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Town Hall Seattle Science Series

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Episodes

Jamie Susskind

11/5/2018
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As our technological capabilities expand, humanity finds ourselves confronting one of the most important questions of our time: how will digital technology transform our society? Author and speaker Jamie Susskind steps up to Town Hall’s stage to address this pressing question with perspectives from his book Future Politics: Living Together in a World Transformed by Tech. Susskind argued that rapid and relentless innovation in a range of technologies—from artificial intelligence to virtual...

Duration:01:28:00

David Hu

10/29/2018
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Whether it’s the fluid grace of a slithering snake, the tenacity of a multi-body ant bridge, or the intermittent flitting of a water strider across the surface of a pond, animal movements constantly fascinate us. Scientists have learned a great deal from observing animal locomotion, and more than one mechanical invention has borrowed from nature to inform a more robust design. To enlighten us about the remarkable process of adapting robotics to model animals, biologist and mechanical...

Duration:00:55:23

David Reich

10/22/2018
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The genomic revolution is transforming our understanding of modern humans. Geneticists like David Reich have made astounding advances in genomics, which is proving to be as important a field as archeology or linguistics for understanding our ancestry. Reich arrived at Town Hall to enlighten us with provocative research and unparalleled scientific studies that have yielded revolutionary findings—compiled in his book Who We Are and How We Got Here. He exposed the hidden story of our species,...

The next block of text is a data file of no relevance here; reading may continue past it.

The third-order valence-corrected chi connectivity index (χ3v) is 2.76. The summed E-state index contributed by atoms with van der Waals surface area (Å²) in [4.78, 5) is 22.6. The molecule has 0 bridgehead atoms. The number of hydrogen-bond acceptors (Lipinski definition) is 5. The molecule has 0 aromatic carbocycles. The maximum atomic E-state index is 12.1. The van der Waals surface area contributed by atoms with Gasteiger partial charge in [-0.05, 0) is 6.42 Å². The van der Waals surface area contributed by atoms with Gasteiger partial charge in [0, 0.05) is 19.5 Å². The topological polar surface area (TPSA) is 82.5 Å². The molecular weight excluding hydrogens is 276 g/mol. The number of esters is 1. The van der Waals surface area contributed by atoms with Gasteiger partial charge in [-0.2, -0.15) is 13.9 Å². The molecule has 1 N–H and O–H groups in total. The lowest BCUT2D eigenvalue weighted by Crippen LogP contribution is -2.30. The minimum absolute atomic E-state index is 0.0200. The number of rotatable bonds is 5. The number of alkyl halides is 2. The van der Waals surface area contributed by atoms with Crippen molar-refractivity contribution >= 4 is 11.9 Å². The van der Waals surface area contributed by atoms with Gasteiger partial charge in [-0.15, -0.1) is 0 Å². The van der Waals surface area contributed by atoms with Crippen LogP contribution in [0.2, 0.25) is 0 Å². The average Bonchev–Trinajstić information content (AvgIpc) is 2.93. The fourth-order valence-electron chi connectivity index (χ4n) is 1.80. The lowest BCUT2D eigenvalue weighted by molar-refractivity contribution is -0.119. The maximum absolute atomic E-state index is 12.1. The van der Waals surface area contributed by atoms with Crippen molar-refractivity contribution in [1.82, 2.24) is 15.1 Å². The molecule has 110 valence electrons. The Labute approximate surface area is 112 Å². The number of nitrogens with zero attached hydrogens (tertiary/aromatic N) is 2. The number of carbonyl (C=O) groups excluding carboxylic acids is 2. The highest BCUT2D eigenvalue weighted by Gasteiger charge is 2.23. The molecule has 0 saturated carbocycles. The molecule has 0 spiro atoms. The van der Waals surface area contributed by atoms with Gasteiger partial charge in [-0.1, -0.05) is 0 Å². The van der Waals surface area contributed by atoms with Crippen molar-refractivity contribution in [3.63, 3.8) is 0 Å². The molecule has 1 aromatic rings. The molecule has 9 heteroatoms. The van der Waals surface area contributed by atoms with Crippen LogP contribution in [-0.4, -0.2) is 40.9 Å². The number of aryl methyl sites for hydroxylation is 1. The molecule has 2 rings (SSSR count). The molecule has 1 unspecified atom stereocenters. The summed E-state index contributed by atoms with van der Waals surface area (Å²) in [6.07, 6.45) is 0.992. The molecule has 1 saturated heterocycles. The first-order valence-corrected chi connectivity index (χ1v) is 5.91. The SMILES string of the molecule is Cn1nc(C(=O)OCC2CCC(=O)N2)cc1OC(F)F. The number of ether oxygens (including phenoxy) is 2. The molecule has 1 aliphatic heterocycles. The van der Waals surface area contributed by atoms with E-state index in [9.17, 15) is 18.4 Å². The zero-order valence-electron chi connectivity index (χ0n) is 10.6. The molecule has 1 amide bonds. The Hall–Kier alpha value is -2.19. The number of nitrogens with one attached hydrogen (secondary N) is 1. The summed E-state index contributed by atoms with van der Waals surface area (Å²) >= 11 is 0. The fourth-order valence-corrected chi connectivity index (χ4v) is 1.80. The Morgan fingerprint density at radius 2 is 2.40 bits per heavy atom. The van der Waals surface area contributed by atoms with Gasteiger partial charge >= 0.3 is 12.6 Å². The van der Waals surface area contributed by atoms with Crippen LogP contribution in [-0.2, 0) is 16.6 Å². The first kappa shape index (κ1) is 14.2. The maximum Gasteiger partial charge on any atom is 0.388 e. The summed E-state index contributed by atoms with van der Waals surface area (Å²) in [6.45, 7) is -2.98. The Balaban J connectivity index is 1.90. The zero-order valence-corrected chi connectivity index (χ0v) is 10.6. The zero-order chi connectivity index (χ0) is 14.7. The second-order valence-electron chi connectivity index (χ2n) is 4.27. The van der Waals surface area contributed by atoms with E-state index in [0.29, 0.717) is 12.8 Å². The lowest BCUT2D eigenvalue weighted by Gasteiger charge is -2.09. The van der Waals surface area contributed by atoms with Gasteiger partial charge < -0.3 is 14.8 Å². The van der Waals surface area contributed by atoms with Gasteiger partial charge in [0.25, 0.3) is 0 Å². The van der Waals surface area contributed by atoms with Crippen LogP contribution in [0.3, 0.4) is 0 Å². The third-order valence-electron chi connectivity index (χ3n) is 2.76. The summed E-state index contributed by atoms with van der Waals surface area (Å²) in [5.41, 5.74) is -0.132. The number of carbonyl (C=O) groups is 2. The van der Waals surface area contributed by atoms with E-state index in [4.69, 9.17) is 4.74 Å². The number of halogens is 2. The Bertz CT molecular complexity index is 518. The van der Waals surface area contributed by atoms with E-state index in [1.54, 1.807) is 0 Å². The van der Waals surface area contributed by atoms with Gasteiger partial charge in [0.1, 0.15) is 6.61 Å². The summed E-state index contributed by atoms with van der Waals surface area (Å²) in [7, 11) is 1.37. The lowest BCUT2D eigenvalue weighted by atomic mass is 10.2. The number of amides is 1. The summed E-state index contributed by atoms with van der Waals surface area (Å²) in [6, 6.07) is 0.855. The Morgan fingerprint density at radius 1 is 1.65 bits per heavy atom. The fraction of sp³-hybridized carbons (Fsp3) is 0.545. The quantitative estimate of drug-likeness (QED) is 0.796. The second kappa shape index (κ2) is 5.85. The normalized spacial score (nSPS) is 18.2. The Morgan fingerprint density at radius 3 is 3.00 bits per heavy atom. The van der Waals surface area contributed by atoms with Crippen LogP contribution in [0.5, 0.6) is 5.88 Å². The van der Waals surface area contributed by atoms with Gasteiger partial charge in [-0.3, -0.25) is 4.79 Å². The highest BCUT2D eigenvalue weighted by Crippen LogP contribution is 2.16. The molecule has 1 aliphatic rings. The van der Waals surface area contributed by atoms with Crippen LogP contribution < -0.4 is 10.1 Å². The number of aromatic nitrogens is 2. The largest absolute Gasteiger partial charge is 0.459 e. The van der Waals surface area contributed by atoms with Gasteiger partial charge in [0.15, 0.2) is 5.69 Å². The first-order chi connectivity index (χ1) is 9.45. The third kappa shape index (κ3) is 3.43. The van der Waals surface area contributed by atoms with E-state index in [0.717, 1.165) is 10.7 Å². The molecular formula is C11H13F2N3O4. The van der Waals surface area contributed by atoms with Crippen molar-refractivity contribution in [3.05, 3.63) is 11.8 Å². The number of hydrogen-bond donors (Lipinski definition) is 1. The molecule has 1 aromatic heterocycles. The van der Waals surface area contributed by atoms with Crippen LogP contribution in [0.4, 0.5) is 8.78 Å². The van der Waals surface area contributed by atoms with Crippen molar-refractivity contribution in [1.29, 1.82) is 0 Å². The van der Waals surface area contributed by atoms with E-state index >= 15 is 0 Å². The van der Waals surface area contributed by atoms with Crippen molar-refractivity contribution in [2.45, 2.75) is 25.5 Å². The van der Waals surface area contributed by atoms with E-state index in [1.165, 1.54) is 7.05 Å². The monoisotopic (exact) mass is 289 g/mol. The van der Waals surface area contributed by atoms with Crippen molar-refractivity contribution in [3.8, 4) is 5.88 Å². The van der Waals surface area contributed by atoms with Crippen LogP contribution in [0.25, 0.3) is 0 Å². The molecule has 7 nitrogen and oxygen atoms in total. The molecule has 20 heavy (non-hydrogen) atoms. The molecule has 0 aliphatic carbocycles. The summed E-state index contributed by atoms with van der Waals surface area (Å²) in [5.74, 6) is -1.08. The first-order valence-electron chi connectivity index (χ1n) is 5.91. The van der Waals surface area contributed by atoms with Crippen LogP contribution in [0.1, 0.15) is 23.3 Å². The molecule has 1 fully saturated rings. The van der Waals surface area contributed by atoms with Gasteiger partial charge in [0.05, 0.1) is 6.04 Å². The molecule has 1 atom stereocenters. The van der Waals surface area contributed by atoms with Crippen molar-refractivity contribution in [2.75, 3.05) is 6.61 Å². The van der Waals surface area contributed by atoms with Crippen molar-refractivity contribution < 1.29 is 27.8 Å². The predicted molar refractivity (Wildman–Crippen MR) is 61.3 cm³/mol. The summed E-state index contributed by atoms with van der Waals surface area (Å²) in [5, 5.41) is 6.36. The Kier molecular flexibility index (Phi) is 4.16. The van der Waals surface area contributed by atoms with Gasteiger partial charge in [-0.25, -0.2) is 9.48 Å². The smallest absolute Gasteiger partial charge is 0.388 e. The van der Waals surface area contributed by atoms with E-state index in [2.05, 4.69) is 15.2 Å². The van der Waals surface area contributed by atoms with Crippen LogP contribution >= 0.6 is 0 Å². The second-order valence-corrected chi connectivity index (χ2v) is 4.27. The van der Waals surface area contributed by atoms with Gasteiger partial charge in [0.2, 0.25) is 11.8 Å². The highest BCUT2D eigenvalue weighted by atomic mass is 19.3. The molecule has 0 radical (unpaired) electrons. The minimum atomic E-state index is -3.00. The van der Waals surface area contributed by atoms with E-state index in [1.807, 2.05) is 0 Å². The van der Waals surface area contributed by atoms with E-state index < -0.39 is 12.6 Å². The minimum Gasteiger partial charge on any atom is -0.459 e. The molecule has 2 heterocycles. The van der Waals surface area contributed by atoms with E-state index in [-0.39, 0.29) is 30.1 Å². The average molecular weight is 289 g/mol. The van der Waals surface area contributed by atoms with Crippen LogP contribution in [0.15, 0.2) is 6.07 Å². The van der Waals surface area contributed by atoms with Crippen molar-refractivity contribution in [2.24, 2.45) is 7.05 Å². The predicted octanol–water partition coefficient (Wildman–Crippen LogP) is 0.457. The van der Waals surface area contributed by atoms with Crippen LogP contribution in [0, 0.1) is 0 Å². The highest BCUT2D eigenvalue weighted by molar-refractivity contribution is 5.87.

Duration:01:15:35

Kai-Fu Lee

10/8/2018
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The United States has long been the global leader in Artificial Intelligence. Dr. Kai-Fu Lee—one of the world’s most respected experts on AI—reveals that China has suddenly caught up to the US at an astonishingly rapid pace. He joined us with insight from his provocative book AI Superpowers: China, Silicon Valley, and the New World Order to envision China and the US forming a powerful duopoly in AI—one that is based on each nation’s unique and traditional cultural inclinations. Dr. Lee...